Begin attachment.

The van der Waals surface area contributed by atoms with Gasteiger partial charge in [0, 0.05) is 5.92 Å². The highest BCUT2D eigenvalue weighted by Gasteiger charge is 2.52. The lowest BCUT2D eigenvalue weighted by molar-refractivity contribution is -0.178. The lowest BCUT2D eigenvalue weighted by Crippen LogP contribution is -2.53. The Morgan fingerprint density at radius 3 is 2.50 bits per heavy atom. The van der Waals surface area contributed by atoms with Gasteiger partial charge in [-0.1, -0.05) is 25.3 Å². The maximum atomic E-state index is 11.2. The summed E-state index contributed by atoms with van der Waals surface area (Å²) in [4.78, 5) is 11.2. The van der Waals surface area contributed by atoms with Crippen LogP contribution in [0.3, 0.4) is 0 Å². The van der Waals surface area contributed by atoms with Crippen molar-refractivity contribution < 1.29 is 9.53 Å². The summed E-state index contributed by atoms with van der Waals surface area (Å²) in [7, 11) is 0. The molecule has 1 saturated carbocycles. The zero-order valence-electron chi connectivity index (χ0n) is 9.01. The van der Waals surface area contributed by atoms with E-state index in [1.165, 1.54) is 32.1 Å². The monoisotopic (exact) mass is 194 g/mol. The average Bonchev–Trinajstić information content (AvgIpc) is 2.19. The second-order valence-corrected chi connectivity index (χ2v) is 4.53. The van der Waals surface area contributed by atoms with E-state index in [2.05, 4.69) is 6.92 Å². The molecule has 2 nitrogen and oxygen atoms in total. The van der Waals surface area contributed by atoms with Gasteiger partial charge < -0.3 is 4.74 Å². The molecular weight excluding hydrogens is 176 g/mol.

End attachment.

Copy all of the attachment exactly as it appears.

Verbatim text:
The van der Waals surface area contributed by atoms with Gasteiger partial charge in [0, 0.05) is 5.92 Å². The highest BCUT2D eigenvalue weighted by Gasteiger charge is 2.52. The lowest BCUT2D eigenvalue weighted by molar-refractivity contribution is -0.178. The lowest BCUT2D eigenvalue weighted by Crippen LogP contribution is -2.53. The Morgan fingerprint density at radius 3 is 2.50 bits per heavy atom. The van der Waals surface area contributed by atoms with Gasteiger partial charge in [-0.1, -0.05) is 25.3 Å². The maximum atomic E-state index is 11.2. The summed E-state index contributed by atoms with van der Waals surface area (Å²) in [4.78, 5) is 11.2. The van der Waals surface area contributed by atoms with Crippen LogP contribution in [0.3, 0.4) is 0 Å². The van der Waals surface area contributed by atoms with Crippen molar-refractivity contribution < 1.29 is 9.53 Å². The summed E-state index contributed by atoms with van der Waals surface area (Å²) in [7, 11) is 0. The molecule has 1 saturated carbocycles. The zero-order valence-electron chi connectivity index (χ0n) is 9.01. The van der Waals surface area contributed by atoms with E-state index in [1.165, 1.54) is 32.1 Å². The monoisotopic (exact) mass is 194 g/mol. The average Bonchev–Trinajstić information content (AvgIpc) is 2.19. The second-order valence-corrected chi connectivity index (χ2v) is 4.53. The van der Waals surface area contributed by atoms with E-state index in [2.05, 4.69) is 6.92 Å². The molecule has 2 nitrogen and oxygen atoms in total. The van der Waals surface area contributed by atoms with Gasteiger partial charge < -0.3 is 4.74 Å². The molecular weight excluding hydrogens is 176 g/mol.